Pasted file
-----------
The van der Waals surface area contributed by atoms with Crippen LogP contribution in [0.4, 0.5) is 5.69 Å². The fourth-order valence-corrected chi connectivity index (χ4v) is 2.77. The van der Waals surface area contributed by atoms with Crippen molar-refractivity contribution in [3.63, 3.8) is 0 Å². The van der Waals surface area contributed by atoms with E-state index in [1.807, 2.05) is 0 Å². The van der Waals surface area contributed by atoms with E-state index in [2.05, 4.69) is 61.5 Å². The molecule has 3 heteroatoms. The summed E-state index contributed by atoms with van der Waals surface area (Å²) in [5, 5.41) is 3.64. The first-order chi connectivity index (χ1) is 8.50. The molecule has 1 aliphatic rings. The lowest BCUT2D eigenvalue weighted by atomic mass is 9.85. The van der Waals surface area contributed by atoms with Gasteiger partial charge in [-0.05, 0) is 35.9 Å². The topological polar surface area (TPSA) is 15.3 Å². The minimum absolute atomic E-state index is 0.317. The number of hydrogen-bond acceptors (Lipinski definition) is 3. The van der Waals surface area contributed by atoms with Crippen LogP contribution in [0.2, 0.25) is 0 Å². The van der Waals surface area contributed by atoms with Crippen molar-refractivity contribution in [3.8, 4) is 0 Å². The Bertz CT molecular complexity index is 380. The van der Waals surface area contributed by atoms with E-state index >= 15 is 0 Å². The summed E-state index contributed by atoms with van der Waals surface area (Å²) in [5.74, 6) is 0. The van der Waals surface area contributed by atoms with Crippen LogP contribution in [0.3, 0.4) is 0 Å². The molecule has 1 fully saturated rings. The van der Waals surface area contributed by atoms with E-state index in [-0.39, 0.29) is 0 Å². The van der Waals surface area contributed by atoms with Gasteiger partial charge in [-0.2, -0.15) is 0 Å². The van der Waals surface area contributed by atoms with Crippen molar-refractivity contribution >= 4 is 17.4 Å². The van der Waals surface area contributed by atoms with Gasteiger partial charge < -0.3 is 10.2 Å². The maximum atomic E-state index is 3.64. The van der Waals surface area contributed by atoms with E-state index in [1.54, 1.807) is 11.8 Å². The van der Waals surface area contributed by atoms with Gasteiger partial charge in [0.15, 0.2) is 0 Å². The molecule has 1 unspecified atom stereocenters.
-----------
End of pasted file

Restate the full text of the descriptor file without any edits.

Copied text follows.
The van der Waals surface area contributed by atoms with Crippen LogP contribution in [0.4, 0.5) is 5.69 Å². The fourth-order valence-corrected chi connectivity index (χ4v) is 2.77. The van der Waals surface area contributed by atoms with Crippen molar-refractivity contribution in [3.63, 3.8) is 0 Å². The van der Waals surface area contributed by atoms with E-state index in [1.807, 2.05) is 0 Å². The van der Waals surface area contributed by atoms with E-state index in [2.05, 4.69) is 61.5 Å². The molecule has 3 heteroatoms. The summed E-state index contributed by atoms with van der Waals surface area (Å²) in [5, 5.41) is 3.64. The first-order chi connectivity index (χ1) is 8.50. The molecule has 1 aliphatic rings. The lowest BCUT2D eigenvalue weighted by atomic mass is 9.85. The van der Waals surface area contributed by atoms with Gasteiger partial charge in [-0.05, 0) is 35.9 Å². The topological polar surface area (TPSA) is 15.3 Å². The minimum absolute atomic E-state index is 0.317. The number of hydrogen-bond acceptors (Lipinski definition) is 3. The van der Waals surface area contributed by atoms with Crippen LogP contribution in [0.2, 0.25) is 0 Å². The van der Waals surface area contributed by atoms with Crippen molar-refractivity contribution in [3.8, 4) is 0 Å². The Bertz CT molecular complexity index is 380. The van der Waals surface area contributed by atoms with E-state index >= 15 is 0 Å². The summed E-state index contributed by atoms with van der Waals surface area (Å²) in [5.74, 6) is 0. The van der Waals surface area contributed by atoms with Crippen LogP contribution in [0.3, 0.4) is 0 Å². The molecule has 1 fully saturated rings. The van der Waals surface area contributed by atoms with E-state index in [-0.39, 0.29) is 0 Å². The van der Waals surface area contributed by atoms with Gasteiger partial charge in [-0.2, -0.15) is 0 Å². The van der Waals surface area contributed by atoms with Crippen molar-refractivity contribution >= 4 is 17.4 Å². The van der Waals surface area contributed by atoms with Gasteiger partial charge < -0.3 is 10.2 Å². The maximum atomic E-state index is 3.64. The van der Waals surface area contributed by atoms with E-state index in [1.54, 1.807) is 11.8 Å². The van der Waals surface area contributed by atoms with Gasteiger partial charge in [0.15, 0.2) is 0 Å². The molecule has 1 unspecified atom stereocenters.